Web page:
Sheffield Road was then chosen as pilot to implement blocking out under more normal conditions and to gauge whether residents would support the concept. Not only did the community have to accept their homes being knocked down and rebuilt in a day, but they were also expected to contribute 10 per cent of the R3,000 ($370) cost for a 15 sq m shelter.
“It’s a means of convincing the state or other donors that … they are committed to this process, that they themselves are prepared to put something in,” Bolnick says.
The initiative is intended to be community-led, with residents involved in the replanning, but initially there was resistance as people waiting for government housing questioned why they should have to make a financial contribution. “They didn’t see the logic of an improved layout,” Bolnick says. “Their minds and their focus was: ‘we want the promised house’.”
Gradually, however, increasing numbers of households have been convinced of the programme’s benefits and, working in clusters of about a dozen houses at a time, the project has rebuilt 152 homes since it began in 2010.
“What we have seen is members of the community are much more positive now they have seen how it is panning out,” says Nozusakhe Mandlevu, who moved to Sheffield Road when the settlement first sprung up in 1994. “In the past we did not even have enough space for the children to play in.”
She shares her shack with her husband and four children, a curtain splitting the home in two – a bedroom and a living area. A small courtyard – a result of the blocking process – looks out on to the road and provides space for the family car and, importantly, a washing line that Mandlevu shares with just three neighbours. Before, she had to dry clothes on a communal line, which meant she or one of her children had to guard the laundry to ensure nothing was stolen.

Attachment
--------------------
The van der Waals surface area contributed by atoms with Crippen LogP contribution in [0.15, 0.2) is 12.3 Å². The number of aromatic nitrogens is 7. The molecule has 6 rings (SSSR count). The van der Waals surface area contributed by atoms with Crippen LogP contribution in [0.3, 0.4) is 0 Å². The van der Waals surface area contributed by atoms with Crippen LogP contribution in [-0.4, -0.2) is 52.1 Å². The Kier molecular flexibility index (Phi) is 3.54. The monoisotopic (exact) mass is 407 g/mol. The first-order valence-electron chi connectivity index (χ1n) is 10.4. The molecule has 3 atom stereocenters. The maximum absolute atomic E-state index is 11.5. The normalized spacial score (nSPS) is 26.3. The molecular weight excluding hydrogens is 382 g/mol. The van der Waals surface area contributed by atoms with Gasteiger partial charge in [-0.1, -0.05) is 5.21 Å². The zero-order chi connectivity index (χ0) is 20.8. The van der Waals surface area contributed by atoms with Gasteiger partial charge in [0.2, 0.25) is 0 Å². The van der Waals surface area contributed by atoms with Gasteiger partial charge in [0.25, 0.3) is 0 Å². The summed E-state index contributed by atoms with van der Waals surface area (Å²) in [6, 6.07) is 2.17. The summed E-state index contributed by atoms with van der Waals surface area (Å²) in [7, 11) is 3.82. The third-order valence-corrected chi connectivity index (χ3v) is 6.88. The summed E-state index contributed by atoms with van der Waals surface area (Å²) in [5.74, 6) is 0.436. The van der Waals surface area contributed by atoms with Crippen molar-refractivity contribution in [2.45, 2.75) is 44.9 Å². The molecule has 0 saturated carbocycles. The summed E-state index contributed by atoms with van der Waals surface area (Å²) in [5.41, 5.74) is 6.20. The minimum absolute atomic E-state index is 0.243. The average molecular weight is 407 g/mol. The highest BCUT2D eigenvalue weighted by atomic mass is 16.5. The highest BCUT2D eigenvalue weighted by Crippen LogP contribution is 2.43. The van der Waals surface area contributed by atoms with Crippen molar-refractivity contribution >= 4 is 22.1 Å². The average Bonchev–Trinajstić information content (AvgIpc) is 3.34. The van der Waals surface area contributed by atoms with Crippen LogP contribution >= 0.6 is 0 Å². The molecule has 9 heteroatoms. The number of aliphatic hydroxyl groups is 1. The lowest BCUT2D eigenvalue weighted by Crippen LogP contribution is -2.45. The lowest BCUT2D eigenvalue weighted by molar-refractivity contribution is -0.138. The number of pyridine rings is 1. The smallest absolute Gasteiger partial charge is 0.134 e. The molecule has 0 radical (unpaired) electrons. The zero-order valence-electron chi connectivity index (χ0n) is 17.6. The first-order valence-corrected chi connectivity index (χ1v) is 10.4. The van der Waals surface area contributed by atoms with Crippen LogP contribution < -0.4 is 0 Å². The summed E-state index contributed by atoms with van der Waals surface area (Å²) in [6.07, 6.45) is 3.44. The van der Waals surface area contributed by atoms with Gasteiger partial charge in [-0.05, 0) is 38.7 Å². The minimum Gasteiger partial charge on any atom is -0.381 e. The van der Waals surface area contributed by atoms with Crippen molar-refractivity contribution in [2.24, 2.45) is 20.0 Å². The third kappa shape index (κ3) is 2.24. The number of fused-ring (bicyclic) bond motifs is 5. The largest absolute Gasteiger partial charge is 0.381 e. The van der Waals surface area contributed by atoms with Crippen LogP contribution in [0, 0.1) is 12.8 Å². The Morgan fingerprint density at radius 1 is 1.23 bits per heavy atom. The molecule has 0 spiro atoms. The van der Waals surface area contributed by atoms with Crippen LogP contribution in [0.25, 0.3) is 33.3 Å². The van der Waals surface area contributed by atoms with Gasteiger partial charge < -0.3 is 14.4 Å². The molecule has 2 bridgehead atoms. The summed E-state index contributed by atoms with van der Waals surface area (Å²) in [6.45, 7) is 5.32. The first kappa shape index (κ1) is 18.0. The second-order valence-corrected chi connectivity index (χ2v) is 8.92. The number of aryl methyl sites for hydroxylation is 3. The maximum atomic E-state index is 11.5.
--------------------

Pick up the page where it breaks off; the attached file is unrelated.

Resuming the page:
After the success in Sheffield Road, Cape Town municipality has earmarked another 22 informal settlements where it will work with NGOs to implement the blocking-out model, says Ernest Sonnenberg, a councillor who sits on the mayoral committee for human settlements.
“We are very optimistic about this process. We believe it should be rolled out in all municipalities where people have to wait long [for housing],” he says.
Hundreds of thousands of people in Cape Town fall into this category. There are almost 194,000 informal units in the city, which has a housing waiting list of 310,000 families. In the financial year that ended in June, the municipality targeted providing 8,800 new homes, and yet Cape Town has an inward migration of 18,000 new households per year, Sonnenberg says, highlighting the housing challenge the city faces.
Topham at the central government’s human settlement department says there are already plans to use the blocking out model around the country.
“While they [the projects] are small, they are really significant in the sense that what they are doing is putting the community in the driving seat,” he says. “It’s demonstrating a better way of doing things for the state and the community … and will lead to stronger and better organised communities.”
There is an acknowledgment that it is not a long-term solution to South Africa’s housing problems. Shacks still rely on electricity illegally tapped from nearby houses for power; there are only five water taps for the entire Sheffield Road settlement, and in spite of efforts to raise up the newly built huts, they are still susceptible to floods.
But in Sheffield Road there is a genuine sense that blocking out has provided the community with an uplift and helped inject a little more pride into the shack dwellers.
“The place was dirty, it was smelly,” Siziwe says, sitting in her shack, the walls painted bright orange and the roof blue. “After blocking out, people started to feel they are living differently.”